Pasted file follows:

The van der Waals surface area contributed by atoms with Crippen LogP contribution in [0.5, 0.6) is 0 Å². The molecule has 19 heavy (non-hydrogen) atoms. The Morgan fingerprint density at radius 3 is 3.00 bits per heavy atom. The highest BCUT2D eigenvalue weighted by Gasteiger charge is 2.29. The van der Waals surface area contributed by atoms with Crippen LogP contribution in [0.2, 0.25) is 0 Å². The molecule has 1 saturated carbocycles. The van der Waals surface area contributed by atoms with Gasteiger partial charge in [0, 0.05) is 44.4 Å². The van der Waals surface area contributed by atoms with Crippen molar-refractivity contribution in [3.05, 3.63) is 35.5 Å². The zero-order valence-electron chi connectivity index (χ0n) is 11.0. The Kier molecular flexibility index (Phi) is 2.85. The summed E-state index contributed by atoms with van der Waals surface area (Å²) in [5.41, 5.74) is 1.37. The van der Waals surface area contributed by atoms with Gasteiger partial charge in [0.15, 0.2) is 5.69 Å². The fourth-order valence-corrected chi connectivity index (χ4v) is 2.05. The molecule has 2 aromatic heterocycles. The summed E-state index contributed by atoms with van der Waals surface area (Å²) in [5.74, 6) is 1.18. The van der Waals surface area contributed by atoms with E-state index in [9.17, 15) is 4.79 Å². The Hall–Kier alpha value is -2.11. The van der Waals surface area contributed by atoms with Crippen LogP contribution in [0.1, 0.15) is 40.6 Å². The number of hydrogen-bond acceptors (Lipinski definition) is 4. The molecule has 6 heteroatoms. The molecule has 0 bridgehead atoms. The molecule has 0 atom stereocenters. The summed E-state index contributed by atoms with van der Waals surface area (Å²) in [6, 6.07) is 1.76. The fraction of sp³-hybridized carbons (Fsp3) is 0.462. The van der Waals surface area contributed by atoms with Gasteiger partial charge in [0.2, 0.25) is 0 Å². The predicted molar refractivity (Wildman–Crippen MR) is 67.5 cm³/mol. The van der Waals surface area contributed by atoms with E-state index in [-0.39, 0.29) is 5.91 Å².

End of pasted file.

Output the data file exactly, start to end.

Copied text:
The van der Waals surface area contributed by atoms with Crippen LogP contribution in [0.5, 0.6) is 0 Å². The molecule has 19 heavy (non-hydrogen) atoms. The Morgan fingerprint density at radius 3 is 3.00 bits per heavy atom. The highest BCUT2D eigenvalue weighted by Gasteiger charge is 2.29. The van der Waals surface area contributed by atoms with Crippen LogP contribution in [0.2, 0.25) is 0 Å². The molecule has 1 saturated carbocycles. The van der Waals surface area contributed by atoms with Gasteiger partial charge in [0, 0.05) is 44.4 Å². The van der Waals surface area contributed by atoms with Crippen molar-refractivity contribution in [3.05, 3.63) is 35.5 Å². The zero-order valence-electron chi connectivity index (χ0n) is 11.0. The Kier molecular flexibility index (Phi) is 2.85. The summed E-state index contributed by atoms with van der Waals surface area (Å²) in [5.41, 5.74) is 1.37. The van der Waals surface area contributed by atoms with Gasteiger partial charge in [0.15, 0.2) is 5.69 Å². The fourth-order valence-corrected chi connectivity index (χ4v) is 2.05. The molecule has 2 aromatic heterocycles. The summed E-state index contributed by atoms with van der Waals surface area (Å²) in [5.74, 6) is 1.18. The van der Waals surface area contributed by atoms with E-state index in [9.17, 15) is 4.79 Å². The Hall–Kier alpha value is -2.11. The van der Waals surface area contributed by atoms with Crippen LogP contribution in [0.1, 0.15) is 40.6 Å². The number of hydrogen-bond acceptors (Lipinski definition) is 4. The molecule has 6 heteroatoms. The molecule has 0 bridgehead atoms. The molecule has 0 atom stereocenters. The summed E-state index contributed by atoms with van der Waals surface area (Å²) in [6, 6.07) is 1.76. The fraction of sp³-hybridized carbons (Fsp3) is 0.462. The van der Waals surface area contributed by atoms with Gasteiger partial charge in [0.2, 0.25) is 0 Å². The predicted molar refractivity (Wildman–Crippen MR) is 67.5 cm³/mol. The van der Waals surface area contributed by atoms with E-state index in [-0.39, 0.29) is 5.91 Å².